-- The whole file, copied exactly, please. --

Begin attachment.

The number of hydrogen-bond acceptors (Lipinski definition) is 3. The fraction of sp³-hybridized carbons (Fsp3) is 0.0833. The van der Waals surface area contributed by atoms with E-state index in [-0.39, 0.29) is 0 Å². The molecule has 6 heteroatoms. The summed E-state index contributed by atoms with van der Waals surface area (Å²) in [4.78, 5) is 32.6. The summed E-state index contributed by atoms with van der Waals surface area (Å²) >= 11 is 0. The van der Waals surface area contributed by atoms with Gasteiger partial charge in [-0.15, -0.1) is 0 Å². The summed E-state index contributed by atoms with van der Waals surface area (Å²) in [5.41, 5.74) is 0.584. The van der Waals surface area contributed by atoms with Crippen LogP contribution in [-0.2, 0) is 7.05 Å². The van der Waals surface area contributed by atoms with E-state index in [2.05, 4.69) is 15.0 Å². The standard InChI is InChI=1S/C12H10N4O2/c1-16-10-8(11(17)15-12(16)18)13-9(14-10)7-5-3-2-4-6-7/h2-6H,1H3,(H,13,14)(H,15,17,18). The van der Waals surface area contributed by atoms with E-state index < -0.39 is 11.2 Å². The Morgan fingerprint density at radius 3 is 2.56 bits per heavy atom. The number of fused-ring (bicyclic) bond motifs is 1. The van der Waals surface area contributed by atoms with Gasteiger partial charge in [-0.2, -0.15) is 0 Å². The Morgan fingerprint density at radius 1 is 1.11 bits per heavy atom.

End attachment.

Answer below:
The number of hydrogen-bond acceptors (Lipinski definition) is 3. The fraction of sp³-hybridized carbons (Fsp3) is 0.0833. The van der Waals surface area contributed by atoms with E-state index in [-0.39, 0.29) is 0 Å². The molecule has 6 heteroatoms. The summed E-state index contributed by atoms with van der Waals surface area (Å²) in [4.78, 5) is 32.6. The summed E-state index contributed by atoms with van der Waals surface area (Å²) >= 11 is 0. The van der Waals surface area contributed by atoms with Gasteiger partial charge in [-0.15, -0.1) is 0 Å². The summed E-state index contributed by atoms with van der Waals surface area (Å²) in [5.41, 5.74) is 0.584. The van der Waals surface area contributed by atoms with Crippen LogP contribution in [-0.2, 0) is 7.05 Å². The van der Waals surface area contributed by atoms with E-state index in [2.05, 4.69) is 15.0 Å². The standard InChI is InChI=1S/C12H10N4O2/c1-16-10-8(11(17)15-12(16)18)13-9(14-10)7-5-3-2-4-6-7/h2-6H,1H3,(H,13,14)(H,15,17,18). The van der Waals surface area contributed by atoms with E-state index < -0.39 is 11.2 Å². The Morgan fingerprint density at radius 3 is 2.56 bits per heavy atom. The number of fused-ring (bicyclic) bond motifs is 1. The van der Waals surface area contributed by atoms with Gasteiger partial charge in [-0.2, -0.15) is 0 Å². The Morgan fingerprint density at radius 1 is 1.11 bits per heavy atom.